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The March for Science, the AAS, and You

Wednesday, February 22, 2017 - 14:15

Civically engaged scientists have developed a plan for a march in support of science on Saturday, 22 April 2017 (Earth Day). The March for Science (#marchforscience) will take place in Washington, DC, with hundreds of satellite marches occurring the same day across the United States and in numerous other countries.

Billed as a non-partisan event, the March for Science will stress the importance of science to humanity and the role science has to play in informing governmental policy. It is clear from the vast numbers of followers on social media that the event will provide an opportunity for those who support science to have a positive impact. More (perhaps many more) than a million people are expected to participate worldwide.

At a recent meeting of the Council of Engineering and Scientific Society Executives, one of the co-founders of the March for Science addressed the executive directors of about 100 science and engineering associations. He stressed the organizers’ fundamental goals of arranging a safe, non-violent, non-partisan event, one that promotes science and its important role in society but that steers clear of other, potentially distracting issues. Plans for the March are still developing, and more people and organizations are getting involved, so the goals may change; check MarchForScience.com for updates.

The AAS has built up its advocacy capability over several decades with the goal of promoting astronomy and related disciplines. Although we have dedicated staff to accomplish this goal, we have found that by supporting our members as they participate in policy activities we can have a substantially larger impact. This is demonstrated by our Congressional Visits Days, organized both for the Society and its Divisions, as well as by a variety of other advocacy activities.

Therefore, just as we do on every other day of the year, the AAS will support our members who wish to exercise their First Amendment right “to petition the Government for a redress of grievances” — most days by visiting policy makers’ offices, on 22 April by participating in the March for Science. Necessarily, we will focus our support on the main march taking place in Washington, DC, where the AAS Executive Office is located, but we will do all we can to help those participating in marches elsewhere too. If you plan to help organize or participate in a local march, please let us know so that we can coordinate with you and help if we can.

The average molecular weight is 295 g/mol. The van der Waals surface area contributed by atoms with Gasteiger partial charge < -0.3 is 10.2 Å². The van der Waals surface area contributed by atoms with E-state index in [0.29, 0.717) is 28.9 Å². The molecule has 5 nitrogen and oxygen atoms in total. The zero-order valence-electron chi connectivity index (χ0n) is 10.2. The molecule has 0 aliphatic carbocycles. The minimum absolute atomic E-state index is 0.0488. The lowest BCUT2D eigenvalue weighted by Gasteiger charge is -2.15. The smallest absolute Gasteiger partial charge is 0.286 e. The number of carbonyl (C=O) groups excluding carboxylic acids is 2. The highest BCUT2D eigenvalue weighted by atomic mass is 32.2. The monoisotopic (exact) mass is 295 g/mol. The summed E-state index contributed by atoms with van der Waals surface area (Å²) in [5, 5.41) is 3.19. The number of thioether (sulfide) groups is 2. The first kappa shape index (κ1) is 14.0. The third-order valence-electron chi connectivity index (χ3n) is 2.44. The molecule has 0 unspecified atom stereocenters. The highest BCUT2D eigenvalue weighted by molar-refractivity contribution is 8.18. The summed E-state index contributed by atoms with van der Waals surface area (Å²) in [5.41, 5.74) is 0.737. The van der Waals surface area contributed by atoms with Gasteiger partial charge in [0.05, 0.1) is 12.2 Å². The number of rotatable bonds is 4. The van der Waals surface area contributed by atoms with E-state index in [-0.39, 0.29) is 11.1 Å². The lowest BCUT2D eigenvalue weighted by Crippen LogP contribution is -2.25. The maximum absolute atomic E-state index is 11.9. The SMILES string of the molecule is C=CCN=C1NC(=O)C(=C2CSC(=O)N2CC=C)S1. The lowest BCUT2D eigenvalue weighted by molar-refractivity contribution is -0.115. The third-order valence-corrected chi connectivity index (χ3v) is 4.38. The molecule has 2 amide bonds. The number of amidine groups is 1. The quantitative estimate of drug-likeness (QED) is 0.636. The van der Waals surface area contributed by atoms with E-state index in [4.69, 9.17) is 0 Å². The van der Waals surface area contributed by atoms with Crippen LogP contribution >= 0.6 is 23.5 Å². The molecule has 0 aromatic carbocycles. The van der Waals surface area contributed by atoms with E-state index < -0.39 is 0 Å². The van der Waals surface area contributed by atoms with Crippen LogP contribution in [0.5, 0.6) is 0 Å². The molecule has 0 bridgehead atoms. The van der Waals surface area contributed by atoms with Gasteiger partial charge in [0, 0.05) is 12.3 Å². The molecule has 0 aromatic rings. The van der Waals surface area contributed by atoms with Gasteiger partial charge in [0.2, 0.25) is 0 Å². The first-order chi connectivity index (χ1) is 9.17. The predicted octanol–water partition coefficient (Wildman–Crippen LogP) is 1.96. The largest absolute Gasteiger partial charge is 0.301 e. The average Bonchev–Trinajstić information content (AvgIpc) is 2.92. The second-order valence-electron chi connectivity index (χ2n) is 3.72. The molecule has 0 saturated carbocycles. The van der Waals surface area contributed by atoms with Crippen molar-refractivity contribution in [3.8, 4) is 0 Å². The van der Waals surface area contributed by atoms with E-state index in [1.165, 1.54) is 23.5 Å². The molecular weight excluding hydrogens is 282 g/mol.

We have developed two new online forums to support our members who live in the DC area or who plan to visit to participate in the March:

  1. March for Science Roommate and Housing Search: This forum, similar to the one we operate for AAS meetings, has a dual purpose: (1) to match members wanting to share a hotel room in DC and (2) to connect members traveling to DC for the March with DC-area members willing to host one or more members in their home. The first message in this forum contains instructions on how to use both features.
  2. March for Science Carpool Search: This forum is designed to facilitate carpooling for AAS members who wish to drive (or ride) to DC. The first message in this forum contains instructions on how to use it.

In addition, on the morning of the march, we will open the AAS Executive Office to provide morning refreshments to AAS members, as space allows. As the date of the March approaches, we will share logistical and other information and ensure that any late-breaking developments are communicated to the entire membership.

As always, we have online resources for members to learn how to engage effectively with policy makers as well as a concise listing of the Society’s policy positions and advocacy priorities. As an organization, we rely on the National Academies’ Decadal Surveys to guide our advocacy efforts in general and on the AAS Committee on Astronomy and Public Policy and the AAS Council to guide our policy actions in detail.

If you're a federal employee or contractor and are wondering what you can and can't do with regard to advocacy and/or participation in the March, you should contact your agency's office of general counsel and consult the Office of Special Counsel on Hatch Act requirements. Since the March is non-partisan, I don't expect you to have a problem — but I'm an astronomer, not a lawyer.

The March for Science is a unique grassroots activity that has drawn a lot of attention from the scientific community, the media, and the federal government. As plans for the event develop and details become settled, we will share this information with you, our members. Our leadership participates weekly in information-sharing phone calls related to the March, and when we learn something new, we will be sure to share it with you.

If you need more information or have questions, don’t hesitate to contact me; our Deputy Executive Officer and Director of Public Policy, Joel Parriott; or our John N. Bahcall Public Policy Fellow, Heather Bloemhard. I plan to participate in the March myself, and I look forward to joining other like-minded members in a non-partisan show of support for science and its important role in our modern world.

Kevin B. Marvel
Executive Officer
American Astronomical Society (AAS)
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